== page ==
Seriously, all you could do in these conditions, is slow down. It takes horsepower and torque to push through, and that takes fuel, at $2.50 /ltr, that becomes expensive speed.
I will do a separate blog on these conditions and how to manage them. It is the primary reason that inexperienced drivers, crash and sometimes die on our beaches. It has everything to do with our low standard of driver training and licencing. It is worthy of its own blog.
As we pushed onto Eli Creek, passing all the sites along the way, it was still a magical experience, enthralling everyone with the Islands natural beauty.
How to lose yourself at ELI CREEK.
There is so much information on Eli Creek, this is not the forum for it. One of the worlds wonders, the Island acts as a natural aquifer and Eli Creek, the largest creek on the eastern beach of Fraser Island, pours up to four million litres of clear, fresh water into the ocean every hour.
It is a great way to spend a day, so with inflatables and trust me, there are many types that keep you laughing, we joined the people who walked up to float down.
Nothing is more grounding that literally stops time than doing this.
Whilst the crew were living Fraser life and experiencing Eli Creek, it was my job to start lunch, brunch or what ever we were going to call it.
A BBQ, on the back of the ute, and we cooked up a storm, potato chips, chicken wings and thighs, Beetroot chips and vegan sausages for the vegans. Now I am not going to say better than bunnings, but between that, and the few of us that went into the ocean for a bit of bodyboarding and wave surfing, it was epic. Not a slippery onion to slip on in sight.
We let the day float away, until the early hours of the afternoon, where the tide was again saying good day and heading out.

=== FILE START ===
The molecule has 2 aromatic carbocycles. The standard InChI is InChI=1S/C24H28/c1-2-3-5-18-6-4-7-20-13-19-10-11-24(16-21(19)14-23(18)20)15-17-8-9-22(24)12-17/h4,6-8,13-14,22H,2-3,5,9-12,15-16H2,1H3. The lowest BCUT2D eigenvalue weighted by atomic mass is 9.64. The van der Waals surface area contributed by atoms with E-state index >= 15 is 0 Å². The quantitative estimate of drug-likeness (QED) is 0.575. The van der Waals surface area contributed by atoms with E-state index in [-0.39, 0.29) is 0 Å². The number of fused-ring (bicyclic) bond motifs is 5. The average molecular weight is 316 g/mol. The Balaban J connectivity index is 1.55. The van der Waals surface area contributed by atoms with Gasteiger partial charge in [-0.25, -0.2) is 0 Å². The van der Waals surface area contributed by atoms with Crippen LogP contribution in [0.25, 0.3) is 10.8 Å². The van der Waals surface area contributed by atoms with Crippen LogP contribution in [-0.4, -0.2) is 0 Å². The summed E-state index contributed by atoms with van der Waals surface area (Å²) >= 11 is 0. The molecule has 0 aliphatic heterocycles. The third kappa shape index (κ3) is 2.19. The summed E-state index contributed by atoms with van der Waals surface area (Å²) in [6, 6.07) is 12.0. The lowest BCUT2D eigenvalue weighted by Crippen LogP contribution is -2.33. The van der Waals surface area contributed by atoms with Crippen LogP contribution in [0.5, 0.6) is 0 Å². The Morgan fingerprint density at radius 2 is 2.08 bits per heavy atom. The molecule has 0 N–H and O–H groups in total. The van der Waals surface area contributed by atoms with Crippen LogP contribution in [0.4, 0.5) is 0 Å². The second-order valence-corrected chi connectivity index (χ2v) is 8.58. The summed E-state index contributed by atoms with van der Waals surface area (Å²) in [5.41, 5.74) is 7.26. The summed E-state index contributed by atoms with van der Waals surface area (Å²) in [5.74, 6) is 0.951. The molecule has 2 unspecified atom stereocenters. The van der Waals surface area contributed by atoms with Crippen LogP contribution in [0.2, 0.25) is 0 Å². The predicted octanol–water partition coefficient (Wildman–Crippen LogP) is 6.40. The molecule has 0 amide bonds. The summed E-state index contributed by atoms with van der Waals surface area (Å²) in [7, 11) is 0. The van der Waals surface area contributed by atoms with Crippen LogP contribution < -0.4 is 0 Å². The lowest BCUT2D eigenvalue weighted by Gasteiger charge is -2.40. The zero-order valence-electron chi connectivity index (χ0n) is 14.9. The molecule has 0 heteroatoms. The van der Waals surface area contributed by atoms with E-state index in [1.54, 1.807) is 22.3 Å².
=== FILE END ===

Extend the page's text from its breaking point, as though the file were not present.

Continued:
There was action on the other side of the creek, a group of young kids building ramps, engineers in the making. It reminds us on what being young is supposed to be, not a prisoner to technology, but open to imagination, fun, bit of risk, lots of adventure and memories that last a life time.
The Great Moheno Shipwreck.
From here, we headed to the Moheno ship wreck. As a bit of living history, Rob remembered being taken to Fraser as a young boy and walking the ship, being captivated in the engine room and exploring the belly of a war time ship.
As you can see, it is slowly returning to Davey Jones locker. The colours are amazing, especially with the right light and you can still make out where parts are or were.
Don’t walk on it, it is about as strong as a politicians promise.
From here, we travelled to Orchid Beach where we had a sensational accommodation booked.
Each night, open fire pit, bbq dinners of exquisite food and of course drinks and stories to celebrate the days adventures
It advertised a pool table, but it was about as warped as steady eddies sense of humor. For some tho, I thing it improved their game….
The place was a great base for the next four days of adventures.
Fishing was perfect at Waddy Point and only a quick 5 min drive. Literally.
The fish were safe with us fishing, no fish were harmed on this trip.
Another valuable lesson here. Download your maps as part of your pre-trip planning and preparation. It is such a simple thing, but we take data and connectivity for granted and that can get you unbelievably lost at the worst possible moment.
Your phone doesn’t work, your maps cannot connect. So how do you find where you are supposed to be
Google maps are great, Hema maps are awesome. Do some time and research before you head off.